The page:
Islington publishes first report on tackling modern slavery

PUBLISHED: 11:46 22 February 2019 | UPDATED: 12:16 22 February 2019

Reps from all seven councils, as well as Jeremy Corbyn, after the modern slavery charter was signed at Islington Town Hall. Picture: Islington Council

Reps from all seven councils, as well as Jeremy Corbyn, after the modern slavery charter was signed at Islington Town Hall. Picture: Islington Council


Town hall chiefs published a report detailing the extent of county lines crime and other types of modern slavery in Islington this week.

The document sets out what Islington and its partner agencies are doing to tackle modern slavery, and also recommends how safeguarding policies can be improved.

The annual report follows on from Islington becoming the first council to sign the Against Modern Slavery in March.

It notes: “Adult social care received four safeguarding concerns in 2018/19 where the ‘type of abuse’ cited was modern slavery.

“They related to enforced domestic servitude, prostitution and trafficking of a pregnant woman.

“The referrers included a GP, the Police and another local authority.

“In three cases, we were unable to meet with the victims before they had left the area and, in the fourth case, children’s services followed up by liaising with the Home Office.”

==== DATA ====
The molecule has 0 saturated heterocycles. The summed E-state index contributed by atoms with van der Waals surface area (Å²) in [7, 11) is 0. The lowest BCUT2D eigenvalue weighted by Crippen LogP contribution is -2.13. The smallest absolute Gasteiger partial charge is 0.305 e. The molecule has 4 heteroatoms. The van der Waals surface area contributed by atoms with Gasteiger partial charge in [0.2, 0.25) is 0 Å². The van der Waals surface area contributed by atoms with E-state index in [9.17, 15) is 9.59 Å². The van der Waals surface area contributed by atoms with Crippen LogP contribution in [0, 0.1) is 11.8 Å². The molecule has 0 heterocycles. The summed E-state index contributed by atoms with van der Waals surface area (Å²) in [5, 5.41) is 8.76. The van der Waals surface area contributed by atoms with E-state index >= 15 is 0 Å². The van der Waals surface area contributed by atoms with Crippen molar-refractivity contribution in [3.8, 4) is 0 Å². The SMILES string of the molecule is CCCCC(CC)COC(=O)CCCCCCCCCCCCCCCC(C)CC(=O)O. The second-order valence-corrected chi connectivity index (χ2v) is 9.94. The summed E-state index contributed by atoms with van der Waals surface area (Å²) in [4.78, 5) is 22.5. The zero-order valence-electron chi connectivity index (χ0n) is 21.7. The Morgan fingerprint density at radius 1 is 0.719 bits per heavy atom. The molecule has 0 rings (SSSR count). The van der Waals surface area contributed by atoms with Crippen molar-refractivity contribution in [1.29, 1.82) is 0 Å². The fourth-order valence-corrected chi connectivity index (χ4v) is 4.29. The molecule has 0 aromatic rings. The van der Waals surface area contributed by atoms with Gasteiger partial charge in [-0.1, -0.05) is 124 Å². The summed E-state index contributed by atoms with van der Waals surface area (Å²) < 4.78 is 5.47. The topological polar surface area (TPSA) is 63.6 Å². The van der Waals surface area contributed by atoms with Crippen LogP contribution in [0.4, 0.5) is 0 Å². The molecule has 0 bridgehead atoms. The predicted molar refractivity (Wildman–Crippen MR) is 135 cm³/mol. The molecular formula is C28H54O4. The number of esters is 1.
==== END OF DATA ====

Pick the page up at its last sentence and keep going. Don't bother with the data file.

It notes these numbers are “relatively low” – the Home Office estimate in 2013 there were between 10,000 and 13,000 potential victims of modern slavery in the UK.

The Modern Slavery Act 2015 covers the offences of slavery, servitude, forced labour and human trafficking.

The “county lines phenomenon” sees vulnerable children groomed and rented out to gangs who use them to traffick drugs to rural and costal areas.

As of January 7, 14 children Islington had been identified as being at risk of exploitation by county lines gangs. 12 were boys aged between 15 and 17, and the other two were girls aged 15 to 16.

Jay, 15, who lives with his grandmother, is presented as a case study.

The teen, who was previously on a child protection plan due after being exposed to domestic violence and his mothers drugs use, is missing lessons and at risk or exclusion due to his disruptive behaviour.

His grandmother, Beryl reports he’s been hanging out with adults, has gone missing on three occasions and comes back dirty and wearing the same clothes.

After this is flagged up, partners such as Islington’s Integrates Gangs Team, the St Giles Trust charity and police assigned to Jay’s school then collaborate to try and keep him safe.

The report will be discussed at full council on Thursday.

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